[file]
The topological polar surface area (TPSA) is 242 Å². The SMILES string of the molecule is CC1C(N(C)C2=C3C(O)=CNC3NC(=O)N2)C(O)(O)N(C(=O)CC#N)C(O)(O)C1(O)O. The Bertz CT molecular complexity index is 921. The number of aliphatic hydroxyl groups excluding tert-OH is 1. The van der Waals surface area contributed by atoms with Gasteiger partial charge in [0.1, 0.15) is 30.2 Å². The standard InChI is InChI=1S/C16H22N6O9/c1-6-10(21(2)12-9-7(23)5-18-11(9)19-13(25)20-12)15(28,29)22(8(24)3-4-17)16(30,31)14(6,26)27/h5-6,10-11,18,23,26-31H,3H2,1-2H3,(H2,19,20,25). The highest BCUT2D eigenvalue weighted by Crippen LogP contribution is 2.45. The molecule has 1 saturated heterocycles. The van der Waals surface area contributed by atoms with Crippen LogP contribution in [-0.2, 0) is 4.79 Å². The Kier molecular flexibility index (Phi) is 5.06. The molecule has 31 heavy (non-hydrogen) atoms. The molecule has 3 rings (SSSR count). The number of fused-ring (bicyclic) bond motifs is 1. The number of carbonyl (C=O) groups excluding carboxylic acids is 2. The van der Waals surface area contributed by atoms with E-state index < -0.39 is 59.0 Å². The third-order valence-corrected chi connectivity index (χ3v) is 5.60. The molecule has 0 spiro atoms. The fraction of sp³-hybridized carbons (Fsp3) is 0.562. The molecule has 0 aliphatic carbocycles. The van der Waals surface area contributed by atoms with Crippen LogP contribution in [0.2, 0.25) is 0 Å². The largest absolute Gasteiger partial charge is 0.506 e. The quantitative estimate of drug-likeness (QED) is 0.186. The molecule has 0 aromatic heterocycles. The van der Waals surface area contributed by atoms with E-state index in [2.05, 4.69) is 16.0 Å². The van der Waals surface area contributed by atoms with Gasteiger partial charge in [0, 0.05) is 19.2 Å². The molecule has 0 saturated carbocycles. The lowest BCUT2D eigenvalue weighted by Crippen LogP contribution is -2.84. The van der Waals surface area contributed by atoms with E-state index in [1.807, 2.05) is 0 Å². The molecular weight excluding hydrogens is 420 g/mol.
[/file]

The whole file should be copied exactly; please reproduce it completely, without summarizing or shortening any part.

The topological polar surface area (TPSA) is 242 Å². The SMILES string of the molecule is CC1C(N(C)C2=C3C(O)=CNC3NC(=O)N2)C(O)(O)N(C(=O)CC#N)C(O)(O)C1(O)O. The Bertz CT molecular complexity index is 921. The number of aliphatic hydroxyl groups excluding tert-OH is 1. The van der Waals surface area contributed by atoms with Gasteiger partial charge in [0.1, 0.15) is 30.2 Å². The standard InChI is InChI=1S/C16H22N6O9/c1-6-10(21(2)12-9-7(23)5-18-11(9)19-13(25)20-12)15(28,29)22(8(24)3-4-17)16(30,31)14(6,26)27/h5-6,10-11,18,23,26-31H,3H2,1-2H3,(H2,19,20,25). The highest BCUT2D eigenvalue weighted by Crippen LogP contribution is 2.45. The molecule has 1 saturated heterocycles. The van der Waals surface area contributed by atoms with Crippen LogP contribution in [-0.2, 0) is 4.79 Å². The Kier molecular flexibility index (Phi) is 5.06. The molecule has 31 heavy (non-hydrogen) atoms. The molecule has 3 rings (SSSR count). The number of fused-ring (bicyclic) bond motifs is 1. The number of carbonyl (C=O) groups excluding carboxylic acids is 2. The van der Waals surface area contributed by atoms with E-state index < -0.39 is 59.0 Å². The third-order valence-corrected chi connectivity index (χ3v) is 5.60. The molecule has 0 spiro atoms. The fraction of sp³-hybridized carbons (Fsp3) is 0.562. The molecule has 0 aliphatic carbocycles. The van der Waals surface area contributed by atoms with Crippen LogP contribution in [0.2, 0.25) is 0 Å². The largest absolute Gasteiger partial charge is 0.506 e. The quantitative estimate of drug-likeness (QED) is 0.186. The molecule has 0 aromatic heterocycles. The van der Waals surface area contributed by atoms with E-state index in [2.05, 4.69) is 16.0 Å². The van der Waals surface area contributed by atoms with Gasteiger partial charge in [0, 0.05) is 19.2 Å². The molecule has 0 saturated carbocycles. The lowest BCUT2D eigenvalue weighted by Crippen LogP contribution is -2.84. The van der Waals surface area contributed by atoms with E-state index in [1.807, 2.05) is 0 Å². The molecular weight excluding hydrogens is 420 g/mol.